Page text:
"The Gulf of Mexico is a very big ocean. The amount of volume of oil and dispersant we are putting into it is tiny in relation to the total water volume." — BP chief executive Tony Hayward to the UK newspaper the Guardian, May 13.
"Ray Nagin is Na-gone, the city is enjoying a second springtime when it should ordinarily be early summer, hot and muggy, and yet, walking around today, there's a strange chemical smell in the air, something like heavy-duty charcoal lighter fluid. 'Everybody at the dog park,' said a friend, walking his low-slung Labrador-cum-basset, 'thinks it's dispersant.' The oil spill has come to the heart of New Orleans." — Harry Shearer, writing in The Huffington Post.
"Mr. Brown says he has become an expert, an expert on botched responses. That is why I had Michael Brown on." — Fox News host Neil Cavuto, defending his decision to interview former FEMA head and botched-response expert Michael "Brownie" Brown regarding the BP catastrophe in the Gulf of Mexico.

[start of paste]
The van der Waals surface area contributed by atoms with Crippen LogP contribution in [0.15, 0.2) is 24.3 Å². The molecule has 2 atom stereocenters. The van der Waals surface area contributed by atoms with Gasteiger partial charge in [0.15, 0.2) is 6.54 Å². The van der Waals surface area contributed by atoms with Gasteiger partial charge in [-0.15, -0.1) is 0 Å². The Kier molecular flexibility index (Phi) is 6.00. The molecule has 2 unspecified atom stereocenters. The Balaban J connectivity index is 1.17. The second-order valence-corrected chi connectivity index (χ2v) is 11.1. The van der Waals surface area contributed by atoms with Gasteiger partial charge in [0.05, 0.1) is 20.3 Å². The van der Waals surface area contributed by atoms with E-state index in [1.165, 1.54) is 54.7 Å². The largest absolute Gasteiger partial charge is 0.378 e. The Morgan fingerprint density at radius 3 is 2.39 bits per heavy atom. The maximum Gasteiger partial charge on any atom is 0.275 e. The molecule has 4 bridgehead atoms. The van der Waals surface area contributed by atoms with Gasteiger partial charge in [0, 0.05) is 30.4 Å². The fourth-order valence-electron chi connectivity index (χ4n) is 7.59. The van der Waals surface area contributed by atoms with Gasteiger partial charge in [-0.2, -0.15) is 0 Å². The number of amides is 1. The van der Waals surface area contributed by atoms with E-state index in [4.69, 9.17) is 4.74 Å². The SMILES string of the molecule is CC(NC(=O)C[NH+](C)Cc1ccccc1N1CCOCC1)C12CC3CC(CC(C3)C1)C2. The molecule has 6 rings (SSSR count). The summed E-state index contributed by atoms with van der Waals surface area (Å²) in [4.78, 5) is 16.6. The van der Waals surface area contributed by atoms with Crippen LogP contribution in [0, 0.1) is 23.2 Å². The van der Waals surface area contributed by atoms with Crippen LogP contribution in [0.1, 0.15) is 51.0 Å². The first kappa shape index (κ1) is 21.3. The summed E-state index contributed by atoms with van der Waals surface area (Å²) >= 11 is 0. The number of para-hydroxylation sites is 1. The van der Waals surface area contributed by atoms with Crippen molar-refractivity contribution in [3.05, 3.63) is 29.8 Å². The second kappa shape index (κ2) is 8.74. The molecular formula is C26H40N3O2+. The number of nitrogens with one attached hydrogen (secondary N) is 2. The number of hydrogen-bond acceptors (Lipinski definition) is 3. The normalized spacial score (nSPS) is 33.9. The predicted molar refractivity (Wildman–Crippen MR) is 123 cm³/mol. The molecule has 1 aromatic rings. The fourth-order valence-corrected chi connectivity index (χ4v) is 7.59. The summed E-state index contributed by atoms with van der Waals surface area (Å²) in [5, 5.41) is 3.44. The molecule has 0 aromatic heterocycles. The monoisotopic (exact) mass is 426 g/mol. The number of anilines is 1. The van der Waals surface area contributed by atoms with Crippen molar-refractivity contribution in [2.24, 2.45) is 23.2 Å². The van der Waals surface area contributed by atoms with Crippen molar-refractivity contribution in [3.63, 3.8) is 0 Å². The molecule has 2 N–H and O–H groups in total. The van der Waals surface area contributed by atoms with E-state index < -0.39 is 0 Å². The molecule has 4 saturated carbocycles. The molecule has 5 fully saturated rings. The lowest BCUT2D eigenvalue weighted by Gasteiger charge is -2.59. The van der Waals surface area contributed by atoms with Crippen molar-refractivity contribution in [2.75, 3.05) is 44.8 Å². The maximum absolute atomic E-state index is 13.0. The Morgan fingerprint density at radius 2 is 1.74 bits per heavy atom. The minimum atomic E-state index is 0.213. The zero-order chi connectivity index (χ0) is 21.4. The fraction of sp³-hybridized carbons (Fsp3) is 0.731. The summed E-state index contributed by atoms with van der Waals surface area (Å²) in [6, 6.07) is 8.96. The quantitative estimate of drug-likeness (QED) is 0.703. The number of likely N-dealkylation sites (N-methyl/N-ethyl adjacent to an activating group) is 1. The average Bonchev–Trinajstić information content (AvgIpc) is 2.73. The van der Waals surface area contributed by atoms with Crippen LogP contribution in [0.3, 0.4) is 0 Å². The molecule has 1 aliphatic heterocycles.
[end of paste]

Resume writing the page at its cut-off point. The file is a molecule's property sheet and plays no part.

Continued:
"For every day the oil continues to flow up from the sea bed — destroying the lives of tens of thousands who rely on the Gulf for their livelihood, ruining the habitats of hundreds of species of birds and animals that live in the wetlands and barrier islands, further degrading wetlands that protect south Louisiana from hurricanes, which were already undermined by oil company canals and pipelines — British Petroleum CEO Tony Hayward loses a digit. A digit a day. He can choose, start out with pinky toes if he wants, but if he doesn't do something to end the flow quickly, he'll find himself with no fingers or toes left and we'll have to get creative. Either with him or maybe we'll start with the Transocean or Halliburton CEOs." — New Orleans attorney Billy Sothern's modest proposal for speeding Gulf Coast recovery.